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13.7: Cosmos And Culture
Wed August 21, 2013
Imperfection Makes The Universe Beautiful
To celebrate the publication of the paperback edition of my book A Tear at the Edge of Creation, I want to go back to some of its themes, given that it's been three years and a lot has happened since then. From the discovery of the Higgs boson to the rampant absence of evidence for supersymmetry, it is fair to say that the predictions in Tear have held true.
Tear is a counterculture book where I present a critique of some of the mainstream ideas in theoretical physics, especially high-energy physics and cosmology. Its main point is that the notion of symmetry, useful as it is in the physical sciences, has been abused, elevated from a descriptive tool of how the world works to some sort of fundamental principle of Nature.
Instead, I argue that given the nature of science, where results are obtained from observations with instruments of limited precision, it is inconsistent to state that a symmetry in a system is exact. At most, symmetries are approximations, albeit some may hold to very high accuracy. Adjectives such as "perfect" or "exact" don't really apply in the physical sciences. Every model that we use to describe a natural phenomenon has a range of validity and accuracy.
In other words, to confuse models with reality is a serious mistake.
The notion that there is some kind of secret code underlying all of Nature is the intellectual heir of Platonic idealism, which presupposes that there is an abstract realm wherein lie eternal mathematical truths, expressions of the "mind of God." Scientists who subscribe to such idealism believe that mathematics is not an invention of the human mind but a discovery: able mathematicians pluck their fruit from this elusive Tree of Knowledge and, like prophets, translate their meaning in terms others can understand.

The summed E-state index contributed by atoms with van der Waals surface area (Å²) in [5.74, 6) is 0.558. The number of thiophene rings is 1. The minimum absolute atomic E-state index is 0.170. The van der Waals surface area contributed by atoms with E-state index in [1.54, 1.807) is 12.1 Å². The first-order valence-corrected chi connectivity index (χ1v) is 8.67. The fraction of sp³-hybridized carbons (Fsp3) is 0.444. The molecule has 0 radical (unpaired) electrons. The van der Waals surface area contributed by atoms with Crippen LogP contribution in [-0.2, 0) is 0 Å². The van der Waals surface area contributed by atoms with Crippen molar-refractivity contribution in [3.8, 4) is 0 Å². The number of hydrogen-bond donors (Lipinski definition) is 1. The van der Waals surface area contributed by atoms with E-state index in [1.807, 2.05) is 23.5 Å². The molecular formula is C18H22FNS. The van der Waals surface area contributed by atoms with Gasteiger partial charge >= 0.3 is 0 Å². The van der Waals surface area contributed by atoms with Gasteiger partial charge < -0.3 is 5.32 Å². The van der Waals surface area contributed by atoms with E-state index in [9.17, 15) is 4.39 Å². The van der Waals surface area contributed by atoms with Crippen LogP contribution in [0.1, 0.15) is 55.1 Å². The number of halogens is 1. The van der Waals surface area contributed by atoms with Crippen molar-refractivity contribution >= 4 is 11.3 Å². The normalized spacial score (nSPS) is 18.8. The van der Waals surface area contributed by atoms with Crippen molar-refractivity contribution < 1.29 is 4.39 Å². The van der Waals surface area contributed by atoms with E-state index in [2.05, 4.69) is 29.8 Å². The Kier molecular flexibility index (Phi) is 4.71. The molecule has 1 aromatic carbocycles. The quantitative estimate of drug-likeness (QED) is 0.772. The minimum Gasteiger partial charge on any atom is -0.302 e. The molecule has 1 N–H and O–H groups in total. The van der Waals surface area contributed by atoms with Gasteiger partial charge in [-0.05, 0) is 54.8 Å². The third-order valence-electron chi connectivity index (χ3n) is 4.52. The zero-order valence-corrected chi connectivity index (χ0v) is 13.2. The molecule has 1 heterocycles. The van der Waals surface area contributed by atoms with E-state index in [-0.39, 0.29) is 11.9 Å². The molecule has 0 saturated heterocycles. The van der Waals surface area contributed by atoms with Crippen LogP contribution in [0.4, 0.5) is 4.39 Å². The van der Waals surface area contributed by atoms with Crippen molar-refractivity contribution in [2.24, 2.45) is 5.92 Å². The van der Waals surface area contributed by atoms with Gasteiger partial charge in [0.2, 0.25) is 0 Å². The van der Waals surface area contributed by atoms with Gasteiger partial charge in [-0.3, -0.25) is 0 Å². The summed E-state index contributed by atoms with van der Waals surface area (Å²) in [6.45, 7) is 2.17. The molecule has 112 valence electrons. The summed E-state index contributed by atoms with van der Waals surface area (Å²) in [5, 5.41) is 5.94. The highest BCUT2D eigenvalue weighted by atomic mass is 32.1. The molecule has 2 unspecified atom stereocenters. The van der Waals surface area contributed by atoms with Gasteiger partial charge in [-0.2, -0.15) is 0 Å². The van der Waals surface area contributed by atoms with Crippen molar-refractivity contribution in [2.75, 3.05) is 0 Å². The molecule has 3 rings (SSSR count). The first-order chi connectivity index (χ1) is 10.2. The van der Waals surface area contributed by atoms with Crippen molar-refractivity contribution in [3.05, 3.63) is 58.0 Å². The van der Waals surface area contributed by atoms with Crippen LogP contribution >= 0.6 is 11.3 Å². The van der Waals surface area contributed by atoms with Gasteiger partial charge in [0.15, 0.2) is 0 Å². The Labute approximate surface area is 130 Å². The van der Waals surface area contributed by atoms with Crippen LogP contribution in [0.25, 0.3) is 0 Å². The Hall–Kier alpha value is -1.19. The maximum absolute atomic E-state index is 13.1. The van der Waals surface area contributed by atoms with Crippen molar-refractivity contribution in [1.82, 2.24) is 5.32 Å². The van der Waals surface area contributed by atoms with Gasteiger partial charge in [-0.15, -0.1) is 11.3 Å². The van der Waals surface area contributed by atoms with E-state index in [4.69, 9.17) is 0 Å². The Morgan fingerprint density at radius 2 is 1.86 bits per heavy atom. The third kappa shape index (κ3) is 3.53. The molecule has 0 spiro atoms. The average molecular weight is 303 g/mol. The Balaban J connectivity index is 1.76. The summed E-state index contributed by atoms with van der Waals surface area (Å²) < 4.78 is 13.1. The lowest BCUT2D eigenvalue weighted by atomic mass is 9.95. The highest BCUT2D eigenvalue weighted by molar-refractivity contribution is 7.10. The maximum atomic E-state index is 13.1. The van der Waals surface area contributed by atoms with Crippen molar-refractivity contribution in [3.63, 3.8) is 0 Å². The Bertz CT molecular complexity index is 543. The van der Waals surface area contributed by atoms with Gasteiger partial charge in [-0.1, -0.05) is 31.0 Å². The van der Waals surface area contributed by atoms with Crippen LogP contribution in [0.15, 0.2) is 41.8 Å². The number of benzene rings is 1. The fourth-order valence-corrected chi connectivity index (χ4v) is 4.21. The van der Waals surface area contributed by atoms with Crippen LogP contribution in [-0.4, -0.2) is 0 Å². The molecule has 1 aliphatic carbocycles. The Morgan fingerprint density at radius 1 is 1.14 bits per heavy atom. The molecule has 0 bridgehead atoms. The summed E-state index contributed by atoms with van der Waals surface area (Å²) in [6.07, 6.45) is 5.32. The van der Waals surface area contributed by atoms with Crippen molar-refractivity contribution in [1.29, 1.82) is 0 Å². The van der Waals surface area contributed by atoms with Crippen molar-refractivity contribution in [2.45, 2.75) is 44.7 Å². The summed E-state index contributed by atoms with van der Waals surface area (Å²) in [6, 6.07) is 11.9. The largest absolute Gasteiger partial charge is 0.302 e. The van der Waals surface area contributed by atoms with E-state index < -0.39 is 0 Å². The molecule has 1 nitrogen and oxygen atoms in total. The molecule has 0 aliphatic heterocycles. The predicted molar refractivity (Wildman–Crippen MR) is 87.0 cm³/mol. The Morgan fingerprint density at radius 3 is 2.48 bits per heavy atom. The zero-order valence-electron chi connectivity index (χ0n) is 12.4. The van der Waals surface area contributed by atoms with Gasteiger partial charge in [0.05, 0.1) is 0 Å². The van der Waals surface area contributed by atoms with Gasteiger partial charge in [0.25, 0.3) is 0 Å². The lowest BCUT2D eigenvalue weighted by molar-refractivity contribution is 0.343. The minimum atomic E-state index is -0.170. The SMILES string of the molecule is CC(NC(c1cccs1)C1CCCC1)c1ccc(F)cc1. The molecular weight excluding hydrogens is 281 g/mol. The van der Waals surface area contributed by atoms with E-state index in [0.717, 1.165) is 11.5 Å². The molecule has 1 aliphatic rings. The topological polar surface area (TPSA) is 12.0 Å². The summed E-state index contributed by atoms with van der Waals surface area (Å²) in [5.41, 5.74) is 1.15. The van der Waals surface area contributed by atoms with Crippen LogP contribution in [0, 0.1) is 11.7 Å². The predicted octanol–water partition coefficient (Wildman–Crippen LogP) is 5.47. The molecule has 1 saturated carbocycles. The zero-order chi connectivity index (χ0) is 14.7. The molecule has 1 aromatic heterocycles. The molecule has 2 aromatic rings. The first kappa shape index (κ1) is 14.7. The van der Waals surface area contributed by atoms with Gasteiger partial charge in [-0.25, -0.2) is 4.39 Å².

In physics, the highest aspiration of this Platonism is to find the "Theory of Everything," the theory that shows that all four known interactions that act on matter and radiation are but manifestations of a single force, the unified field.
There is no question that we identify patterns of order at all levels of the Universe, from the smallest chunks of matter to astrophysical objects. But let's look more closely at particle physics, where we say there are four fundamental forces that explain how particles interact with one another. We are familiar with the gravitational and electromagnetic forces; the other two act only within atomic nuclei, the strong and the weak nuclear forces.
We can say that everything that we know of how particles interact is described by these four forces; but we can't say if these are the only forces. There could be others, lurking beyond the range of our experiments. So, any unified theory, assuming it's possible — which is a huge assumption — is by necessity temporary, given that we can't be sure if other forces exist or not.
Let's then take the only current unification of the four forces, the electroweak unification. What does it mean? It means that the weak and the electromagnetic forces behave similarly above a certain energy.